As with all cured meat, there was a bit of time that elapsed from when I put the meat in the brine, and when it was ready for eating. When last we left the pastrami, it was going into the brine for a few days. Here’s what it looked like when it got out of the brine:
Not particularly appetizing, eh? Well, after I dried it and rubbed it with more black pepper and coriander seeds, it got put on the smoker, where the magic started….
I left it in the smoker for a very long time, as heavy smoke is what you want with a pastrami. This shot was taken after about two and a half hours, I’d guess.
Here is a picture of the result, when I cut it with the grain, which shows the lovely red color, if not its best side. Pastrami really needs to be cut across the grain, to prevent it from being too chewy.
After a little exercise on the slicer, I got lots of lovely ribbons of delicious smoky meat, which makes terrific sandwiches. Here’s what I did for lunch today:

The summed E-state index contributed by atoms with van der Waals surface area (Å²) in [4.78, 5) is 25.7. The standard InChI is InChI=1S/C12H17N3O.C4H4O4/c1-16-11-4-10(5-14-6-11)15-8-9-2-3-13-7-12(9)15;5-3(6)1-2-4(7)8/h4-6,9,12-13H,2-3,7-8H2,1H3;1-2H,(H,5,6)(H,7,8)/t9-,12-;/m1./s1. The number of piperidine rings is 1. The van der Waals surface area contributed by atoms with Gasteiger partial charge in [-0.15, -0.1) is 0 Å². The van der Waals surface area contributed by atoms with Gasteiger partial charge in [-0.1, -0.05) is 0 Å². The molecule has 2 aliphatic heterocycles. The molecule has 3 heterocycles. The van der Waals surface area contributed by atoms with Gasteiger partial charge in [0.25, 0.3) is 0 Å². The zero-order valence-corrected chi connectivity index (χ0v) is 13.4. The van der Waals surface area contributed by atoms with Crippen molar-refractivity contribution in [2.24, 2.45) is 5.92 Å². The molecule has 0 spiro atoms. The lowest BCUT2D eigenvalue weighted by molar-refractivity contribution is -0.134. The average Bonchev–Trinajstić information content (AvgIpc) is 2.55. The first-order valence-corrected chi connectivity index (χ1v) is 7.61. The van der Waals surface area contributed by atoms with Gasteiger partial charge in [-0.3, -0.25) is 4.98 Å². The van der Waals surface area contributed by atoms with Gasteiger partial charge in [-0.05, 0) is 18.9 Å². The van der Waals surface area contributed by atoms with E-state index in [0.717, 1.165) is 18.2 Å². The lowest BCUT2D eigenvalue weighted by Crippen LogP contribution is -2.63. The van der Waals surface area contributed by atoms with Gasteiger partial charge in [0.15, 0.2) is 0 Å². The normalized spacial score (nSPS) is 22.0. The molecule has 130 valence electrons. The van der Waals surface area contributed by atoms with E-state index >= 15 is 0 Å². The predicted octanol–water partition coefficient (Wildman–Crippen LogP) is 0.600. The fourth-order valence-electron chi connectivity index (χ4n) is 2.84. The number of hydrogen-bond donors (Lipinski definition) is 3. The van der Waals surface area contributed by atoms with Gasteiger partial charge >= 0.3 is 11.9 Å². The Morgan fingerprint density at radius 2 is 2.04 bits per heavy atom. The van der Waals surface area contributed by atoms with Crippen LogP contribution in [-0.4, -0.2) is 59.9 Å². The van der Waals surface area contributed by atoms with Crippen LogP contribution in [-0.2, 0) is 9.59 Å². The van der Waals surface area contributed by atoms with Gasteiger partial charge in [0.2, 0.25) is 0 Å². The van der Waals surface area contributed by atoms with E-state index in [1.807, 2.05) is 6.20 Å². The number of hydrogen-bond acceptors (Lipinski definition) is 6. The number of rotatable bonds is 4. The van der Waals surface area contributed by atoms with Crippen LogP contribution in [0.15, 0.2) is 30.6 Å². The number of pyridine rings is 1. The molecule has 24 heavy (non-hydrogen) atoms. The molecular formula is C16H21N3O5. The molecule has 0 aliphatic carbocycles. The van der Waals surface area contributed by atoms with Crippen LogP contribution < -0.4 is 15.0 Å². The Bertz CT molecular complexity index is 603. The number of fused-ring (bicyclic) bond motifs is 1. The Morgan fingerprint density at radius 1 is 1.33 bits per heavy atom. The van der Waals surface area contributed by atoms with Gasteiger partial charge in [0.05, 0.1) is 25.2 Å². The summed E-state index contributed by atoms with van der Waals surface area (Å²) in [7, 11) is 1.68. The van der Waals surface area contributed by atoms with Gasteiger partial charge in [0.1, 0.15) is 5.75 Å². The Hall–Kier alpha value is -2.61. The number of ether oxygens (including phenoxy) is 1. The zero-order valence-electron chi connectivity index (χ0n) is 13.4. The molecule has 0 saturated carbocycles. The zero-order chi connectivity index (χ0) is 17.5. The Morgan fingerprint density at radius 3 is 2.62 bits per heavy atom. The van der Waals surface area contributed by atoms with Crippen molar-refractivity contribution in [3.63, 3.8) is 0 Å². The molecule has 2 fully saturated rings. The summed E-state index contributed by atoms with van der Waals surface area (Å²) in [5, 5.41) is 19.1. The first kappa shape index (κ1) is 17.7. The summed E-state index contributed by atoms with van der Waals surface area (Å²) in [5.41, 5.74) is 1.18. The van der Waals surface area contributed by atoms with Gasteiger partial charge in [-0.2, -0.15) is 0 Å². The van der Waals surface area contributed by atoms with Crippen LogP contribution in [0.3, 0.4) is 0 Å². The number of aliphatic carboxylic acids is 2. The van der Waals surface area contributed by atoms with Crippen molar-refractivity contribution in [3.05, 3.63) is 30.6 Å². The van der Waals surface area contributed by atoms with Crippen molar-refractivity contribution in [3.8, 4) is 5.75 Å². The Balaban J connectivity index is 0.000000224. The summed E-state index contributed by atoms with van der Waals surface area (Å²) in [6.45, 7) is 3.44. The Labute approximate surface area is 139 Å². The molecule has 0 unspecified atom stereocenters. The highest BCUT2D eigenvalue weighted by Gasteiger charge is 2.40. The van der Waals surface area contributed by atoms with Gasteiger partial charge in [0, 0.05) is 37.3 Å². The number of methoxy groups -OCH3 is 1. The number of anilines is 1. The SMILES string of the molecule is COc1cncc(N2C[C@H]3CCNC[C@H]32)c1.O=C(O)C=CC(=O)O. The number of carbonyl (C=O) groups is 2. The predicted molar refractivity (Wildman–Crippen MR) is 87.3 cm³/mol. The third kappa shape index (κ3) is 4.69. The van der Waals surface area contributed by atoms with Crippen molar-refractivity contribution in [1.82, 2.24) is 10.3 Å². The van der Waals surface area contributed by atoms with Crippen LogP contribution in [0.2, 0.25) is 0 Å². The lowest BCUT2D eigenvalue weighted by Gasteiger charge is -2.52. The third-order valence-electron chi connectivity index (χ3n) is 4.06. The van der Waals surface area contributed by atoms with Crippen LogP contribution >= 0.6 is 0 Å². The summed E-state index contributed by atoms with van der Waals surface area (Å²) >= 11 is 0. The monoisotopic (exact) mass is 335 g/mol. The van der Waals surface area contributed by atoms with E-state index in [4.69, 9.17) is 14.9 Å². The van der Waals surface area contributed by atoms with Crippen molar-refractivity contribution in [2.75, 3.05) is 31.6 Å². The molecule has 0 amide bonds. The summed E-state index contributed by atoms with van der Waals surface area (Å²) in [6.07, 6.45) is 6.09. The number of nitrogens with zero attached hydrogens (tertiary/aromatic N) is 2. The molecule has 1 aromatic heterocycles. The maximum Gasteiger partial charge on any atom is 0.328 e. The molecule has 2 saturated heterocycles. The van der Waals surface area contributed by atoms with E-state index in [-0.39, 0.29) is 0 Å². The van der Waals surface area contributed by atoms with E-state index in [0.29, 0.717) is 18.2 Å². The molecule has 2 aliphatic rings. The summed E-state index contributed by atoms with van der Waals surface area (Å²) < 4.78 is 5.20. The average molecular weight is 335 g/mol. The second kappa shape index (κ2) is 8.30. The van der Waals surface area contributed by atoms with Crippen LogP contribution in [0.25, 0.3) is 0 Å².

I had mixed up a fair amount of what I’ll now call 10,000 Lakes Dressing, since I’m in Minnesota, and it’s not exactly the 1,000 Island dressing that is customary on a Reuben, and I didn’t have any sauerkraut.
The 10,000 Lakes Dressing is essentially a mixture of four ingredients: mayonnaise (Hellman’s), ketchup (Heinz), sweet pickle relish (HyVee house brand), and creamy horseradish (can’t remember the brand name, little round jar) in a mixture that seemed to taste right to us. It’s a bit sweet, a bit vinegary, and with just enough kick to make it unique without clearing your sinuses.
I suppose I could have put something green on the sandwich for better photography, or for crunch, but I have to say I like it by itself this way. I wish I’d had two briskets instead of only one, as we’ve managed to eat most of the pastrami in just a little over two weeks.